A right-wing mayor in Hungary has published an unsettling video to warn refugees to stay away from the country. With the slogan "Hungary is a bad choice, Asotthalom is the worst", black-clad Laszlo Toroczkai addresses "illegal" immigrants saying they may easily end up in prison and on the country's blacklist if they try to cross the border illegally.
While music that would not be out of place in an action film plays in background, Toroczkai is depicted while assessing the situation next to the infamous border fence accompanied by border guards wearing shades and camouflage trousers.
"From now on, the borders of Hungary are protected by a fence that is continuously being built by thousands of policemen and by the Hungarian army," he said, referring to the 10ft (3.5m) barrier built on the country's frontier with Serbia. "On the territory of Asotthalom they are supported by the militant field guards and civil guards."
Guards are then shown while riding motorbikes, on helicopters, 4x4 vehicles and on horseback. Then, over a Google Map showing migration routes, the mayor says: " "If you are an illegal immigrant and you want to get to Germany then the shortest journey from Serbia is through Croatia and Slovenia. Do not trust lying human traffickers."
The video comes as Hungary has begun to build a 25-mile (41km) razor wire fence with Croatia in another radical bid to stop an influx of desperate migrants to the country. Hundreds of soldiers are also being deployed at the scene, causing further criticism from Croatia and aid agencies.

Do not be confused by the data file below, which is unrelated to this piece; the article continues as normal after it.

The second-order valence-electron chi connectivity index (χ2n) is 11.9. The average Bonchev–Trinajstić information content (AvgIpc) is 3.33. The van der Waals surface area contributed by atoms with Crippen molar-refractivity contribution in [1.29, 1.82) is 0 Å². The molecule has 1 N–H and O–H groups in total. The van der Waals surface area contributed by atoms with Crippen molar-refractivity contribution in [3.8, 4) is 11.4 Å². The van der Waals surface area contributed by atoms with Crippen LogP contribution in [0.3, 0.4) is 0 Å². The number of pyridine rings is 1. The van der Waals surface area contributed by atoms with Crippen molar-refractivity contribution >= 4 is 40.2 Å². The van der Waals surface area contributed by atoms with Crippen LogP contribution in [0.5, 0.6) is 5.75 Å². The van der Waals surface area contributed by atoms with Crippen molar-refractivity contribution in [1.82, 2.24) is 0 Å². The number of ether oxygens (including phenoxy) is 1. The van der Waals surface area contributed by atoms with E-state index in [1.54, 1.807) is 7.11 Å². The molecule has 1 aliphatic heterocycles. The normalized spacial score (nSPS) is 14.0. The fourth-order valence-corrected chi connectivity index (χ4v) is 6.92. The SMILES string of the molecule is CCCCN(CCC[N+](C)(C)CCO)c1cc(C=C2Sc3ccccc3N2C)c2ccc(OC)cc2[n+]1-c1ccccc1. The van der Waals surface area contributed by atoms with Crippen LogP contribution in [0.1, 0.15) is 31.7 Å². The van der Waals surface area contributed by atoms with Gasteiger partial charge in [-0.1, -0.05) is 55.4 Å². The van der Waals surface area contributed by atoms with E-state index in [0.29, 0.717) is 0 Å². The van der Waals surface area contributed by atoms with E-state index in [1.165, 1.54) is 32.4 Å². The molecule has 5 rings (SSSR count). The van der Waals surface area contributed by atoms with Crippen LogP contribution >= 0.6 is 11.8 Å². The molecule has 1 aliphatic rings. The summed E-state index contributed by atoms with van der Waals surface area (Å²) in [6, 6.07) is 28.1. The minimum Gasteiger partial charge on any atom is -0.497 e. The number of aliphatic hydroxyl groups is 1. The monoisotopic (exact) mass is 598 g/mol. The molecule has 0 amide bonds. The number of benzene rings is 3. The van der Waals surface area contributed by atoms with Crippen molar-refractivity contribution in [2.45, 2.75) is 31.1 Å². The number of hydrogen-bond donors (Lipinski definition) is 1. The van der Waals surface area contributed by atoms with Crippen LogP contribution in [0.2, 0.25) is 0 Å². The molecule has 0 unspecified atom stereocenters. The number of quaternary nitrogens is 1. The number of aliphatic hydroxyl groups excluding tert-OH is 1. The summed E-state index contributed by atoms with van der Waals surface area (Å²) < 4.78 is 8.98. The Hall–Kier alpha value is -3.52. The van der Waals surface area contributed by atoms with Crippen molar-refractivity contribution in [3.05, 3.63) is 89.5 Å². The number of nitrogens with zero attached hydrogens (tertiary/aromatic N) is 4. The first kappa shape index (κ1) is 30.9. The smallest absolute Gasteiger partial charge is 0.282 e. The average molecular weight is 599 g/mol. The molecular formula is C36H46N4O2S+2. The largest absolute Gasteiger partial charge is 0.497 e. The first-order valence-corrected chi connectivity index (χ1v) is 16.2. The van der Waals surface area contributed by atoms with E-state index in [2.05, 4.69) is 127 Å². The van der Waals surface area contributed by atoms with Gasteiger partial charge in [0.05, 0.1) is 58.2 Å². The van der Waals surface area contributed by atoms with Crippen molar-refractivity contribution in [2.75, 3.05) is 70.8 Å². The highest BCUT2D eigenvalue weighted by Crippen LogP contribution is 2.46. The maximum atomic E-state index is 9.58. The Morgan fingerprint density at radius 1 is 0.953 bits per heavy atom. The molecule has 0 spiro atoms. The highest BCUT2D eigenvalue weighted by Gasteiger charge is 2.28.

"We must implement the same measures as on the Serbian-Hungarian border," Hungary's far-right PM Viktor Orban said. The east European country also passed a strict emergency law and empowered its police and military to deal with arriving asylum seekers.
The resulting violent crackdown on refugees by security forces has provoked widespread international condemnation. In particular, Hungary's decision to launch tear gas and fire water cannons at refugees trying to cross its border was criticised by the UN high commissioner for human rights, Zeid Ra'ad al-Hussein.
"The images of women and young children being assaulted with tear gas and water cannons at Hungary's border with Serbia were truly shocking," he said.
But Orban was undeterred by criticism and announced the deployment of hundreds of troops on the border to stop the western Balkans migrant route. "Forces are being redeployed, 600 soldiers are already at the scene, 500 will arrive there in the course of the day, and several hundred at the weekend," he said. "Two hundred police have been assigned to the Croatian border. There will be no sandhill or molehill to hide behind, we will defend our borders."